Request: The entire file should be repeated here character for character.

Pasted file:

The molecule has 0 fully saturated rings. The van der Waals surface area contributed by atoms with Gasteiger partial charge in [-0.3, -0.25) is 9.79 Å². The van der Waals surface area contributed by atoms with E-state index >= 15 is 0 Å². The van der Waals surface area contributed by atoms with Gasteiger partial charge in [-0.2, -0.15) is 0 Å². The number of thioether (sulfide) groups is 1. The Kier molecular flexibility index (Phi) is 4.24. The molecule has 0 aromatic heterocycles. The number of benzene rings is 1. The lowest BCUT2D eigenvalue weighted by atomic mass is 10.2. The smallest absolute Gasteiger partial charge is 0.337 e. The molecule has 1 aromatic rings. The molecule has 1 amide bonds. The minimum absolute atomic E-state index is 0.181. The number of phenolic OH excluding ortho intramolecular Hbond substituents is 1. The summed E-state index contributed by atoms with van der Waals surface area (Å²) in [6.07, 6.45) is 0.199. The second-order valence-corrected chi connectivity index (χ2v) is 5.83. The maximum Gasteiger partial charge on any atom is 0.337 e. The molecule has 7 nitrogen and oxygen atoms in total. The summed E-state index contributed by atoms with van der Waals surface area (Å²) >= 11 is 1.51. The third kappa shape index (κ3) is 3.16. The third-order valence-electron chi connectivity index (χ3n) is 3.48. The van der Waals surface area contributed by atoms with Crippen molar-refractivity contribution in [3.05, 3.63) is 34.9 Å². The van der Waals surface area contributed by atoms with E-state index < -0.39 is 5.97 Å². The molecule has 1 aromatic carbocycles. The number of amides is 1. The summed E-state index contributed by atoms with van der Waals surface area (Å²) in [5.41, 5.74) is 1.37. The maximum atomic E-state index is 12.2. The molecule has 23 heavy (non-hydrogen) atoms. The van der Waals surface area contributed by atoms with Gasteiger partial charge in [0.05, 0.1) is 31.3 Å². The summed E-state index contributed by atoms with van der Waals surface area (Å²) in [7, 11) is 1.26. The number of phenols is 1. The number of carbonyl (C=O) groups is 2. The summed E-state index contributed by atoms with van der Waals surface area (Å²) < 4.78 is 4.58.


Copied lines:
The molecule has 0 fully saturated rings. The van der Waals surface area contributed by atoms with Gasteiger partial charge in [-0.3, -0.25) is 9.79 Å². The van der Waals surface area contributed by atoms with E-state index >= 15 is 0 Å². The van der Waals surface area contributed by atoms with Gasteiger partial charge in [-0.2, -0.15) is 0 Å². The number of thioether (sulfide) groups is 1. The Kier molecular flexibility index (Phi) is 4.24. The molecule has 0 aromatic heterocycles. The number of benzene rings is 1. The lowest BCUT2D eigenvalue weighted by atomic mass is 10.2. The smallest absolute Gasteiger partial charge is 0.337 e. The molecule has 1 aromatic rings. The molecule has 1 amide bonds. The minimum absolute atomic E-state index is 0.181. The number of phenolic OH excluding ortho intramolecular Hbond substituents is 1. The summed E-state index contributed by atoms with van der Waals surface area (Å²) in [6.07, 6.45) is 0.199. The second-order valence-corrected chi connectivity index (χ2v) is 5.83. The maximum Gasteiger partial charge on any atom is 0.337 e. The molecule has 7 nitrogen and oxygen atoms in total. The summed E-state index contributed by atoms with van der Waals surface area (Å²) >= 11 is 1.51. The third kappa shape index (κ3) is 3.16. The third-order valence-electron chi connectivity index (χ3n) is 3.48. The van der Waals surface area contributed by atoms with Crippen molar-refractivity contribution in [3.05, 3.63) is 34.9 Å². The van der Waals surface area contributed by atoms with E-state index < -0.39 is 5.97 Å². The molecule has 1 aromatic carbocycles. The number of amides is 1. The summed E-state index contributed by atoms with van der Waals surface area (Å²) in [5.41, 5.74) is 1.37. The maximum atomic E-state index is 12.2. The molecule has 23 heavy (non-hydrogen) atoms. The van der Waals surface area contributed by atoms with Gasteiger partial charge in [0.05, 0.1) is 31.3 Å². The summed E-state index contributed by atoms with van der Waals surface area (Å²) in [7, 11) is 1.26. The number of phenols is 1. The number of carbonyl (C=O) groups is 2. The summed E-state index contributed by atoms with van der Waals surface area (Å²) < 4.78 is 4.58.